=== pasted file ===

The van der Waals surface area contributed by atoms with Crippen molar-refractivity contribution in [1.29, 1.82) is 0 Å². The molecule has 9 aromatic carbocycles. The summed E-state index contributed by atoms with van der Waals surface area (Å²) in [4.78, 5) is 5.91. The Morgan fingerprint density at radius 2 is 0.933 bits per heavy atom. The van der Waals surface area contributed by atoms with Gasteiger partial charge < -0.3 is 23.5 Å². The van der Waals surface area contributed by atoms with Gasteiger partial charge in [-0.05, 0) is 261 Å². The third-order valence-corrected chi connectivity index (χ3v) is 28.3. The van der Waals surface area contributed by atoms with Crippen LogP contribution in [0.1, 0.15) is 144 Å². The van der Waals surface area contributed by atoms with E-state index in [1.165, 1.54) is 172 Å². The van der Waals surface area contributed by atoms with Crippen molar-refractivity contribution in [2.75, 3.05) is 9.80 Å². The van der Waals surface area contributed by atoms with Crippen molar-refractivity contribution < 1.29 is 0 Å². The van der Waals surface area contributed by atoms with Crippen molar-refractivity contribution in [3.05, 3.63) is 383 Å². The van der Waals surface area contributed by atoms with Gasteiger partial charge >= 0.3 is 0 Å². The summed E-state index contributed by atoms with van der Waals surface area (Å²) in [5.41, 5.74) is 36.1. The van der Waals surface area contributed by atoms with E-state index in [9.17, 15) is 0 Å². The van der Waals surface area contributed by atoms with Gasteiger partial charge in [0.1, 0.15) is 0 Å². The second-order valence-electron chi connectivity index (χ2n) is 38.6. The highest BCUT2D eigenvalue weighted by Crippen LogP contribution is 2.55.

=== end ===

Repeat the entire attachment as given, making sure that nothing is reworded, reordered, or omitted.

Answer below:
The van der Waals surface area contributed by atoms with Crippen molar-refractivity contribution in [1.29, 1.82) is 0 Å². The molecule has 9 aromatic carbocycles. The summed E-state index contributed by atoms with van der Waals surface area (Å²) in [4.78, 5) is 5.91. The Morgan fingerprint density at radius 2 is 0.933 bits per heavy atom. The van der Waals surface area contributed by atoms with Gasteiger partial charge < -0.3 is 23.5 Å². The van der Waals surface area contributed by atoms with Gasteiger partial charge in [-0.05, 0) is 261 Å². The third-order valence-corrected chi connectivity index (χ3v) is 28.3. The van der Waals surface area contributed by atoms with Crippen LogP contribution in [0.1, 0.15) is 144 Å². The van der Waals surface area contributed by atoms with E-state index in [1.165, 1.54) is 172 Å². The van der Waals surface area contributed by atoms with Crippen molar-refractivity contribution in [2.75, 3.05) is 9.80 Å². The van der Waals surface area contributed by atoms with Crippen molar-refractivity contribution < 1.29 is 0 Å². The van der Waals surface area contributed by atoms with Crippen molar-refractivity contribution in [3.05, 3.63) is 383 Å². The van der Waals surface area contributed by atoms with Gasteiger partial charge >= 0.3 is 0 Å². The summed E-state index contributed by atoms with van der Waals surface area (Å²) in [5.41, 5.74) is 36.1. The van der Waals surface area contributed by atoms with E-state index in [9.17, 15) is 0 Å². The van der Waals surface area contributed by atoms with Gasteiger partial charge in [0.1, 0.15) is 0 Å². The second-order valence-electron chi connectivity index (χ2n) is 38.6. The highest BCUT2D eigenvalue weighted by Crippen LogP contribution is 2.55.